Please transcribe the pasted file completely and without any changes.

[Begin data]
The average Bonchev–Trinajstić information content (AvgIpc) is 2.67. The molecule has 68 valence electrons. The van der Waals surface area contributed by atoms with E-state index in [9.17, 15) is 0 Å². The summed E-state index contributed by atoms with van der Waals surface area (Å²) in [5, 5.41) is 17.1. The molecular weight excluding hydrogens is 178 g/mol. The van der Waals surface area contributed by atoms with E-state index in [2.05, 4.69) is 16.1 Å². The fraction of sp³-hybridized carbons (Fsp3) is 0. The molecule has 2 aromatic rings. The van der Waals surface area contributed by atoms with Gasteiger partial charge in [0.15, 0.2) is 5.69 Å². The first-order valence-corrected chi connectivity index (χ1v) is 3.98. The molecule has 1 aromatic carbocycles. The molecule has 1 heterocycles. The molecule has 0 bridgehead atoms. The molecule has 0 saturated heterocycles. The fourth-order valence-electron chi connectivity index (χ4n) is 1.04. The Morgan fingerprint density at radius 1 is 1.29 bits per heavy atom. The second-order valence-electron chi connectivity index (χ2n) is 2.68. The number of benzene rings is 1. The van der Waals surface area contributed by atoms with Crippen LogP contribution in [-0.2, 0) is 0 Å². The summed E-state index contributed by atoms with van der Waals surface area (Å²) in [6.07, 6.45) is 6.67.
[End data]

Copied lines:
The average Bonchev–Trinajstić information content (AvgIpc) is 2.67. The molecule has 68 valence electrons. The van der Waals surface area contributed by atoms with E-state index in [9.17, 15) is 0 Å². The summed E-state index contributed by atoms with van der Waals surface area (Å²) in [5, 5.41) is 17.1. The molecular weight excluding hydrogens is 178 g/mol. The van der Waals surface area contributed by atoms with E-state index in [2.05, 4.69) is 16.1 Å². The fraction of sp³-hybridized carbons (Fsp3) is 0. The molecule has 2 aromatic rings. The van der Waals surface area contributed by atoms with Gasteiger partial charge in [0.15, 0.2) is 5.69 Å². The first-order valence-corrected chi connectivity index (χ1v) is 3.98. The molecule has 1 aromatic carbocycles. The molecule has 1 heterocycles. The molecule has 0 bridgehead atoms. The molecule has 0 saturated heterocycles. The fourth-order valence-electron chi connectivity index (χ4n) is 1.04. The Morgan fingerprint density at radius 1 is 1.29 bits per heavy atom. The second-order valence-electron chi connectivity index (χ2n) is 2.68. The number of benzene rings is 1. The van der Waals surface area contributed by atoms with Crippen LogP contribution in [-0.2, 0) is 0 Å². The summed E-state index contributed by atoms with van der Waals surface area (Å²) in [6.07, 6.45) is 6.67.